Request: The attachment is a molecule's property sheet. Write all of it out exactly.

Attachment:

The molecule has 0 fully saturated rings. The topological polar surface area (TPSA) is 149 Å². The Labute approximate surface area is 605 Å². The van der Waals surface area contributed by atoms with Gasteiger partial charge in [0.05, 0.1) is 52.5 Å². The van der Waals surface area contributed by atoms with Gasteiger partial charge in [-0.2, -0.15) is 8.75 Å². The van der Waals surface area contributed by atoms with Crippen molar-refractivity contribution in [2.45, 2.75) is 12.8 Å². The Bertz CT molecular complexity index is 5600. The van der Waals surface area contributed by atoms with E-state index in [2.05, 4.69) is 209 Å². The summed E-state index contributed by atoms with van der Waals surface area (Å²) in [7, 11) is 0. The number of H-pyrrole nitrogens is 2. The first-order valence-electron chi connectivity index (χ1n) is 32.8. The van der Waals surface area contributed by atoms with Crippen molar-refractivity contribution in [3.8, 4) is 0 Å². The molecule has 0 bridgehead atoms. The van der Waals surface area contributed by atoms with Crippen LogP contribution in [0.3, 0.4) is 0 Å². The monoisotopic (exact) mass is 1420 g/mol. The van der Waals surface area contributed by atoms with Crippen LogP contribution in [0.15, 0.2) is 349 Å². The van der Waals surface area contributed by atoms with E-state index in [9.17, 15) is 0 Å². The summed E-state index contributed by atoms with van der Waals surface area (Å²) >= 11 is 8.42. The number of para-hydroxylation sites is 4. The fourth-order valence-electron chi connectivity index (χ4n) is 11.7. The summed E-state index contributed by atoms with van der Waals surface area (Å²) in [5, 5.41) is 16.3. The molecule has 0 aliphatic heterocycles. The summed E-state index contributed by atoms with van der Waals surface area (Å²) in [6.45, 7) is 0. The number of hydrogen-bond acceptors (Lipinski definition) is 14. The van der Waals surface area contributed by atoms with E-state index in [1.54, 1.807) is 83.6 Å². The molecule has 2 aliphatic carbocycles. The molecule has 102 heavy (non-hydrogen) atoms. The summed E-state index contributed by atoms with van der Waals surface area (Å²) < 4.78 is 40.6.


The molecule has 0 fully saturated rings. The topological polar surface area (TPSA) is 149 Å². The Labute approximate surface area is 605 Å². The van der Waals surface area contributed by atoms with Gasteiger partial charge in [0.05, 0.1) is 52.5 Å². The van der Waals surface area contributed by atoms with Gasteiger partial charge in [-0.2, -0.15) is 8.75 Å². The van der Waals surface area contributed by atoms with Crippen molar-refractivity contribution in [2.45, 2.75) is 12.8 Å². The Bertz CT molecular complexity index is 5600. The van der Waals surface area contributed by atoms with E-state index in [2.05, 4.69) is 209 Å². The summed E-state index contributed by atoms with van der Waals surface area (Å²) in [7, 11) is 0. The number of H-pyrrole nitrogens is 2. The first-order valence-electron chi connectivity index (χ1n) is 32.8. The van der Waals surface area contributed by atoms with Crippen molar-refractivity contribution in [3.8, 4) is 0 Å². The molecule has 0 bridgehead atoms. The van der Waals surface area contributed by atoms with Crippen LogP contribution in [0.3, 0.4) is 0 Å². The monoisotopic (exact) mass is 1420 g/mol. The van der Waals surface area contributed by atoms with Crippen LogP contribution in [0.15, 0.2) is 349 Å². The van der Waals surface area contributed by atoms with E-state index in [9.17, 15) is 0 Å². The summed E-state index contributed by atoms with van der Waals surface area (Å²) >= 11 is 8.42. The number of para-hydroxylation sites is 4. The fourth-order valence-electron chi connectivity index (χ4n) is 11.7. The summed E-state index contributed by atoms with van der Waals surface area (Å²) in [5, 5.41) is 16.3. The molecule has 0 aliphatic heterocycles. The summed E-state index contributed by atoms with van der Waals surface area (Å²) in [6.45, 7) is 0. The number of hydrogen-bond acceptors (Lipinski definition) is 14. The van der Waals surface area contributed by atoms with E-state index in [1.54, 1.807) is 83.6 Å². The molecule has 2 aliphatic carbocycles. The molecule has 102 heavy (non-hydrogen) atoms. The summed E-state index contributed by atoms with van der Waals surface area (Å²) < 4.78 is 40.6.